Will this project include traffic signal priority?

Yes, we are planning to upgrade the traffic signal equipment at many of the intersections and use the latest technologies to provide faster service for our buses through transit signal priority.

Why not focus on getting people from the outskirts of town into the middle of town, a REAL commute. Instead of pouring money into north/south hops, and short distances.

Current or pre-COVID, route 109 along Maryland Parkway is the number one non-strip route in both hours and miles. Every hour or mile of transit service operated on Maryland Parkway is utilized by more customers than any other non-strip corridor in the Las Vegas Valley.

The RTC also operates several express routes into the middle of town, including the Boulder Highway Express, Centennial Hills Express, and the Downtown & Medical Center Express.

Is this behind schedule? Why couldn’t you make these updates when the roadway was paved in 2018/2019?

The project is not behind schedule. In order to receive federal funding, the Maryland Parkway BRT Project went through an environmental process, and no federal funding could be spent on the project until that process was complete. In Dec. 2019 we received the Finding of No Significant Impact (FONSI) and in January 2020 the project advanced from planning to project development.

Despite the impact of the pandemic, there has been an extensive amount of work to coordinate among jurisdictions and utilities on design, funding, simultaneous projects and schedules.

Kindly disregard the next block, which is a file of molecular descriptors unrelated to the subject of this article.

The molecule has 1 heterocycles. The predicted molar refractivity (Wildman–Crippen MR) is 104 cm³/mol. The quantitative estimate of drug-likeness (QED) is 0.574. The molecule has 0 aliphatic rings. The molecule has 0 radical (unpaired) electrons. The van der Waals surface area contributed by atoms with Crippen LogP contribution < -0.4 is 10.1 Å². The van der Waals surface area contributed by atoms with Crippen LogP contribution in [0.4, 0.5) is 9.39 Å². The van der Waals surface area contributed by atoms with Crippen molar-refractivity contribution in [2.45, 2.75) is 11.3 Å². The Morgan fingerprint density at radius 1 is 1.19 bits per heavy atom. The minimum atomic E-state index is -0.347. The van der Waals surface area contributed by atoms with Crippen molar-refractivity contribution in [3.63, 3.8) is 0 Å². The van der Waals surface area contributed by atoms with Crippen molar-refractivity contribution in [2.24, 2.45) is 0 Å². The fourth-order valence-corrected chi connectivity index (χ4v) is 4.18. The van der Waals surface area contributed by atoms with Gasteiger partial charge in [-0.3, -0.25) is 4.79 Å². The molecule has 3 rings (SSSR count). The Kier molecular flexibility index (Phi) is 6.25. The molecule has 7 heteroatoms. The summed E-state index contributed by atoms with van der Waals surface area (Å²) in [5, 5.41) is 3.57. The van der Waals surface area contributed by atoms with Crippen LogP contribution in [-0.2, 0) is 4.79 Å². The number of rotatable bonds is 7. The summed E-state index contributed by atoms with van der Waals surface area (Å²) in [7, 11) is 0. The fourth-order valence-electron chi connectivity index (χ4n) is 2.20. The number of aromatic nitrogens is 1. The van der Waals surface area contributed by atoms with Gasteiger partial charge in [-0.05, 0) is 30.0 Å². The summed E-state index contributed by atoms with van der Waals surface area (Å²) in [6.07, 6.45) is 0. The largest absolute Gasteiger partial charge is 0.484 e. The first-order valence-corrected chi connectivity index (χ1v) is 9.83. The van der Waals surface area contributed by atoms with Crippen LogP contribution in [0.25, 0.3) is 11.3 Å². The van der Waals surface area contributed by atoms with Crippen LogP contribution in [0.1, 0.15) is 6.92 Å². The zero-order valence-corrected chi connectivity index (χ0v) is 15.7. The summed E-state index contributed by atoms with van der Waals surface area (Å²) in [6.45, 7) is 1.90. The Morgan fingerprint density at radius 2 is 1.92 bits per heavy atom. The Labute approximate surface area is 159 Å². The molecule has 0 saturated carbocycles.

In May of this year the RTC submitted its application to the Federal Transit Administration for up to $150 million in Capital Investment Grant Small Starts funding. We expect to be notified by the first quarter of 2023 if we qualify. Construction is contingent upon federal funding availability.

 

 

View FAQ PDF: Maryland Pkwy BRT – FAQs

Resources

Maryland Parkway TOD 

Transit-Oriented Development (TOD) is a type of development located close to high quality, high capacity transit, that creates a compact, walkable, mixed-use and dense environment. One of the goals of the Maryland Parkway project is to spur transit-oriented development (TOD) in the Las Vegas Valley. The TOD Plan will evaluate the development around the new transit shelters along the corridor. You can learn more about TOD here.

Maryland Parkway Corridor TOD Plans Executive Summary

 

 

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Archive

Maryland Parkway Discussions

 

Maryland Parkway Public Meeting
February 21, 2019

Economic Development Panel Discussion
Transportation Resource Advisory Committee Meeting
April 5, 2018

Insights to Mobility Along Maryland Parkway
Transportation Resource Advisory Committee Meeting
February 1, 2018